July 3, 2017
As we celebrate Canada’s 150th birthday, we also recognize that this land and the people who originally inhabited it have a much longer history. And we think it’s important to acknowledge indigenous culture throughout Canada, and here in Nova Scotia.
To tell the full story in a single blog post isn’t possible, and any attempt wouldn’t do justice to this rich and meaningful piece of our history. So, we’ve decided to focus instead on a single chapter, our favourite piece of indigenous culture in the Maritimes: Glooscap, the Creator.
Glooscap, is a legendary figure entrenched in Wabanaki culture throughout Maine and Atlantic Canada. The name Glooscap (Kloskabe) means “man who came from nothing,” or literally translated: “man from only speech.” And, although his legend varies from tribe to tribe (Mi’kmaq, Abenaki, Panawapskewi…), and region to region, there are many consistent elements across all of them.
By all accounts, Glooscap was “a kind, benevolent warrior against evil and the possessor of magical powers” – Nowlan, Alden (1983), Nine Micmac Legends, Nova Scotia: Lancelot Press.
As the legend of Glooscap has its roots in the Annapolis Vally, we’ll focus here on the Mi’kmaq Creator story.
It tells of Gloosecap having laid on his back, making Nova Scotia his bed, and Prince Edward Island his pillow, arms stretched and head pointed toward the rising sun, for 365 days and nights. This act led to the birth of Nogami, the grandmother from the dew of a rock, then Nataoa-nsen, the nephew from the ocean, followed by the mother of all the Mi’kmaq from the plants of the earth. These spiritual figures form the basis of Mi’kmaq beliefs.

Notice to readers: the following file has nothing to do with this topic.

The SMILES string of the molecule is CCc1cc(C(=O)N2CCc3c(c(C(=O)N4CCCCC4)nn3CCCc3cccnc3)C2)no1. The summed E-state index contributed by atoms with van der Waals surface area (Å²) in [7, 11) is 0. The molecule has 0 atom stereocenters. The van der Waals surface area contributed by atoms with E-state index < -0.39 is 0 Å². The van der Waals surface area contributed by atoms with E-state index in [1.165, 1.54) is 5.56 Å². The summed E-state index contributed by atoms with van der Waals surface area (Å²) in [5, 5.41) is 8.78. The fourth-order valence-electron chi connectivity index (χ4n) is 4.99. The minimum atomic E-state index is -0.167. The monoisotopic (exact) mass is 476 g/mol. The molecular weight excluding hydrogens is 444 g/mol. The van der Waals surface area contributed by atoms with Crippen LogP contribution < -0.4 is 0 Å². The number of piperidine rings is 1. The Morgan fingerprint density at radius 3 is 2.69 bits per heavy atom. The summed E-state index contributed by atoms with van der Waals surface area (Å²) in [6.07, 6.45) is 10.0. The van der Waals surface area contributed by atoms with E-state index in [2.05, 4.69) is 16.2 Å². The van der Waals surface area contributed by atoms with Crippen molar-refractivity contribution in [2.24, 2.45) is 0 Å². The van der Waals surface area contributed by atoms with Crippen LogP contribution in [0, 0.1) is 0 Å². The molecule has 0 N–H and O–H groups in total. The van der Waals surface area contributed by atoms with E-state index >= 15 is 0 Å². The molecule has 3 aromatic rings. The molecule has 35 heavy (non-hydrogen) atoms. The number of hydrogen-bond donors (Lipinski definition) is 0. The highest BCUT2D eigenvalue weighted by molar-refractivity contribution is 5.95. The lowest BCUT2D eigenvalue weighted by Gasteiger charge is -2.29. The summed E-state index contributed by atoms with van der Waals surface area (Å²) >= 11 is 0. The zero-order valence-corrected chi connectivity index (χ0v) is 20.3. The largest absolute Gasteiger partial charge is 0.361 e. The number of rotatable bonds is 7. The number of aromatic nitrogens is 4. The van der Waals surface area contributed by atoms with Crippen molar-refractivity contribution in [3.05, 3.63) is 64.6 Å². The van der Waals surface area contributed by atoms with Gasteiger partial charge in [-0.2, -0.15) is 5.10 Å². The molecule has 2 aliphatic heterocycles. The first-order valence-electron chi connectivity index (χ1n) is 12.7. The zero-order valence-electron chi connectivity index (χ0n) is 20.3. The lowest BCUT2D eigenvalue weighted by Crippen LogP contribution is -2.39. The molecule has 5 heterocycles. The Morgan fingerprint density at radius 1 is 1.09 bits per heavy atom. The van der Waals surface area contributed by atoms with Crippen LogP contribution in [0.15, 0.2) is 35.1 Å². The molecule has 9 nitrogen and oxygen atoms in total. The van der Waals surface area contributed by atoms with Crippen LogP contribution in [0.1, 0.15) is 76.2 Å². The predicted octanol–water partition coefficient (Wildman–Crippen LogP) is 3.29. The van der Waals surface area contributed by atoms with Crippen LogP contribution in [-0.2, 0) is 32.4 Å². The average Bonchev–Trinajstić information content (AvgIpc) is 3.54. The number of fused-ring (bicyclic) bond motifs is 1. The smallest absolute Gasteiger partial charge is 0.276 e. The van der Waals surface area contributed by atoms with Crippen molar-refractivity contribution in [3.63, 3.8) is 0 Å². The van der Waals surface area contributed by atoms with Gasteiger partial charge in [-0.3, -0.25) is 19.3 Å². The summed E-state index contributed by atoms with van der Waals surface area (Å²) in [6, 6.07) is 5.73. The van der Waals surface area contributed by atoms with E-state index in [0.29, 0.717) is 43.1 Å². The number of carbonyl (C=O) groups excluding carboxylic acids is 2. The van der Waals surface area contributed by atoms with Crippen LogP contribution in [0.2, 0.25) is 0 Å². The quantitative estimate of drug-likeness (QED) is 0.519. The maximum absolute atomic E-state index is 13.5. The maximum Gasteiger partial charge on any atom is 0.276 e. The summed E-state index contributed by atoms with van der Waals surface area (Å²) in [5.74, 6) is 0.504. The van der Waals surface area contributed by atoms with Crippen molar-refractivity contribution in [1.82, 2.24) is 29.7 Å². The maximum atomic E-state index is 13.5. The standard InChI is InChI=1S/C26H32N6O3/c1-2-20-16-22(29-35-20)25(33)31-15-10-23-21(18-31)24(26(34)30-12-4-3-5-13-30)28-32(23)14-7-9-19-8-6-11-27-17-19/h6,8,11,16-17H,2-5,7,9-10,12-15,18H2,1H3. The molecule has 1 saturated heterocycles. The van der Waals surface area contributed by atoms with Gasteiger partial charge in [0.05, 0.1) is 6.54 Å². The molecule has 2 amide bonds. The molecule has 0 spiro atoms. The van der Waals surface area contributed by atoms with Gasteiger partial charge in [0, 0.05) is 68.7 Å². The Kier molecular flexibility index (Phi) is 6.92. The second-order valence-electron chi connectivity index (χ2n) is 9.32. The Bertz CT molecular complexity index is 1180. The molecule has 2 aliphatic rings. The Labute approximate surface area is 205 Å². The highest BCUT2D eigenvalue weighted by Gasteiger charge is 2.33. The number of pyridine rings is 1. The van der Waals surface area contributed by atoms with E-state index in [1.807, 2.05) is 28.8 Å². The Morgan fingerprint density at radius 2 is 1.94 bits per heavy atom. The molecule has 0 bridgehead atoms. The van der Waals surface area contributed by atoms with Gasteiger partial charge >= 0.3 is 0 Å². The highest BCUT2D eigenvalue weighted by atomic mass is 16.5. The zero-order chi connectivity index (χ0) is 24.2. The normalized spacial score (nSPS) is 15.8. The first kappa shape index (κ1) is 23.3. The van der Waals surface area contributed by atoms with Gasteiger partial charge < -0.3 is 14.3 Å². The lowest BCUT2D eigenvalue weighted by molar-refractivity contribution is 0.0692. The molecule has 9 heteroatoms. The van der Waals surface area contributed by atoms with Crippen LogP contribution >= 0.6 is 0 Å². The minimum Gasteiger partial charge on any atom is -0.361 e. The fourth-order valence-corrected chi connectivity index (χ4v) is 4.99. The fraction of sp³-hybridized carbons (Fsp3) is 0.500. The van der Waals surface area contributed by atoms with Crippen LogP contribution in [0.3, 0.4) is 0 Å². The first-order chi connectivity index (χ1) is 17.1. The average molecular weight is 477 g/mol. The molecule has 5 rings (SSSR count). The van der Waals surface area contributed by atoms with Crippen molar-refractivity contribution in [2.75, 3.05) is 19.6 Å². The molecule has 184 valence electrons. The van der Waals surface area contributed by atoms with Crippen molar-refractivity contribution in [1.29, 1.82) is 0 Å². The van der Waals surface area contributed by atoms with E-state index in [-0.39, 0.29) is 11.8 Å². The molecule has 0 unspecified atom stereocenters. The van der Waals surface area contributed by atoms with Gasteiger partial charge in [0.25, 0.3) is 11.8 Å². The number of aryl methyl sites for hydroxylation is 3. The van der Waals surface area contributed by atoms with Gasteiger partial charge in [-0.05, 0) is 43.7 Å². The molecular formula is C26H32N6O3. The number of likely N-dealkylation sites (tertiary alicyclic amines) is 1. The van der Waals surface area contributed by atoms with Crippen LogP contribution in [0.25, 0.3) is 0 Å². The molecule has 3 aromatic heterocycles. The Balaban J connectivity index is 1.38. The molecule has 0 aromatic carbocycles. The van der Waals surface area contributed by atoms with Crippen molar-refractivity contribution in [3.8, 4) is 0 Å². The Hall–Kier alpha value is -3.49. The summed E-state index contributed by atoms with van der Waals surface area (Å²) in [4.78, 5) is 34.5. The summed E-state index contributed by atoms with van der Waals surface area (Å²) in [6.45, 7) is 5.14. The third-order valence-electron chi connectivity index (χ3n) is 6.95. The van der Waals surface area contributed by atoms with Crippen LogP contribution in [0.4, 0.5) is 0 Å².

The Creator was not only larger than life in the sense of what he did for the Mi’kmaq people, he was literally larger than life. The Mi’kmaq believe Glooscap used his size and powers to create some of Nova Scotia’s most beautiful natural features, including the Annapolis Valley and the Bay of Fundy. To create Five Islands, located in the Bay of Fundy, Glooscap transformed himself into a giant beaver. He then used his giant tail to slap the water with enough force to shake loose the land that makes up Five Islands.
In some ways, he legend of Glooscap expresses many Canadians’ belief in who we are and hope to be. Even without magical powers, Canadians are “kind, benevolent warriors against evil” around the world. In that spirit, it makes sense that we address the many indigenous issues here at home. We can also draw from this story in taking care of our young and elders here, of all races, beliefs, genders, and orientations.
We wish a Happy Canada 150 to all among us, and thank all who inhabited this land long before Confederation. Here’s to the next 150 years, true reconciliation, and a future that respects all this land’s people, past and present.